ARKANSAS (KNWA) — Arkansas True Grass has submitted a proposed constitutional amendment to the state secretary’s office that would allow the legalization of cultivation, production, distribution or possession of marijuana to anyone 21 and older.
Medical marijuana was legalized during 2016 and dispensaries began selling medical marijuana in May 2019.
The group is gathering signatures to try to legalize recreational marijuana across the state.
The group has until July 3, 2020 to gather at least 89,151 signatures from registered voters to qualify for the November 2020 ballot.
They propose that the Arkansas Agriculture Department and the Alcoholic Beverage Control regulate the cultivation and production of recreational marijuana, and that those with the agriculture department issue two types commercial licenses that would allow an unlimited number of plants: Class A, which would permit the possession, cultivation, transport and sale of the recreational pot, plants and seeds, as well a Class B license, which would allow the possession, cultivation, production, transport and sale of recreational pot, plants and seeds, and also allows the production and sale of products produced from the plant.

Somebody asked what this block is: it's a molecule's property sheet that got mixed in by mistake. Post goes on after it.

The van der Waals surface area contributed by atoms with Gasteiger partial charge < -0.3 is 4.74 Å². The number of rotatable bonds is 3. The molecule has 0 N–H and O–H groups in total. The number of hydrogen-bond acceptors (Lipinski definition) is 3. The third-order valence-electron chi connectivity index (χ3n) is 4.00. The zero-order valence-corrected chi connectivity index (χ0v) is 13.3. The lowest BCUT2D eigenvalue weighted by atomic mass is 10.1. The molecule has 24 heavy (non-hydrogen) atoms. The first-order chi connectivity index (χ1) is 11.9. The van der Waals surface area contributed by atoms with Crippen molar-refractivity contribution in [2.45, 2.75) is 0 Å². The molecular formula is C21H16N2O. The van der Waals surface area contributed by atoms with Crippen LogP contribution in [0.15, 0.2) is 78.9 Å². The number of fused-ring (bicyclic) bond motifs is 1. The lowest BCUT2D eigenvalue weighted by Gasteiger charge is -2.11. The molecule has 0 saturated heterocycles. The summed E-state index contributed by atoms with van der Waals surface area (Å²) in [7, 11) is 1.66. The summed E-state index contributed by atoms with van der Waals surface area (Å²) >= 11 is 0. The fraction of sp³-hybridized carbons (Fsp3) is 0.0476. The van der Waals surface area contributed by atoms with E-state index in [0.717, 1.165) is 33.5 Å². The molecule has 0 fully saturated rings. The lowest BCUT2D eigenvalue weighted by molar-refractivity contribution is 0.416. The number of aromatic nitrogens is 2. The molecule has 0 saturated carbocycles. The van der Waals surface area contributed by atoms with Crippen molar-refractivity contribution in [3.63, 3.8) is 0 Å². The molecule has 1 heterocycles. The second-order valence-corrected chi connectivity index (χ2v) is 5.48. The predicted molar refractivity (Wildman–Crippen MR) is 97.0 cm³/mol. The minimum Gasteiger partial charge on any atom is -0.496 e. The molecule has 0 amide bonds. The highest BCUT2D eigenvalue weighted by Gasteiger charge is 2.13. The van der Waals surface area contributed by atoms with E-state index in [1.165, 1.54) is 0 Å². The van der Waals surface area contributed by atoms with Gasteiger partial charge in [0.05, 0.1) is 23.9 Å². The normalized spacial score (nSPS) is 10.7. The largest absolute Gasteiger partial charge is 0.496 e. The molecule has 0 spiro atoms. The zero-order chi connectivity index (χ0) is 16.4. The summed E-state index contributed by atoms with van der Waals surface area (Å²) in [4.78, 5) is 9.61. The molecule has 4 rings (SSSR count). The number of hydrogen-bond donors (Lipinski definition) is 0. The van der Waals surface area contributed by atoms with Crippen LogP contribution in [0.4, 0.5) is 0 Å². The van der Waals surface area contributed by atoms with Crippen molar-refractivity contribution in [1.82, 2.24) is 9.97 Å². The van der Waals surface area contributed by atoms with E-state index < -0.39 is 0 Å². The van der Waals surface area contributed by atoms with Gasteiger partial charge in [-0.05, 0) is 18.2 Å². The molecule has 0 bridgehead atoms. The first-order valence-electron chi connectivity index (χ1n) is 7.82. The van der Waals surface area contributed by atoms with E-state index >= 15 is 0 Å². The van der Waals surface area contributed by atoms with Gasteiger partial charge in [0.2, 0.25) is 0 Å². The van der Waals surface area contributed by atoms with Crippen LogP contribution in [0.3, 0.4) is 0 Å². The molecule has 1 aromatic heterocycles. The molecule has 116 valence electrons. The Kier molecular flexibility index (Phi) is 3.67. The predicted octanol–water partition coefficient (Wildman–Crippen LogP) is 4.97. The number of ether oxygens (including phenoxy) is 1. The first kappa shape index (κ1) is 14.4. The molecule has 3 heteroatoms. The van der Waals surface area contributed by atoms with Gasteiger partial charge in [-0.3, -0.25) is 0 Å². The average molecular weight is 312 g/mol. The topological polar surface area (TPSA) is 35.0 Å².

Those in the group propose businesses that pay for the Class A license to pay no more than $250 annually, and businesses with a Class B license to pay up to $500 annually.
They propose anyone 21 and older should be allowed to possess up to 12 plants. They suggest Arkansans should be allowed to possess an unlimited number of seeds — as long as they’re out of public view –, and should be allowed daily to purchase up to four ounces of marijuana that can be smoked or vaped — as long as they’re out of public view — and that an unlimited number of items may be produced from a marijuana plant.
Those in the group didn’t forget nonresidents. They’re included in the proposal, too. The group proposes nonresidents be allowed up to one ounce daily of marijuana that can be smoked or vaped, and up to 72 ounces in the form of edibles or drinks daily.
The amendment states products should not appeal to juveniles.
It also states that recreational marijuana shouldn’t be sold less than 1,500 feet from a school, daycare or church.
Arkansas True Grass also suggests that any non-violent marijuana offender who violated the Arkansas Uniform Substances Act and is incarcerated should be released. Those who violated that act and are out on probation or parole should be off those statuses, as they suggest the records of those who violated this act prior to the amendment’s effective date, Nov. 4, 2020, should be expunged.
Anyone needing more information is encouraged to visit the Arkansas True Grass website, here.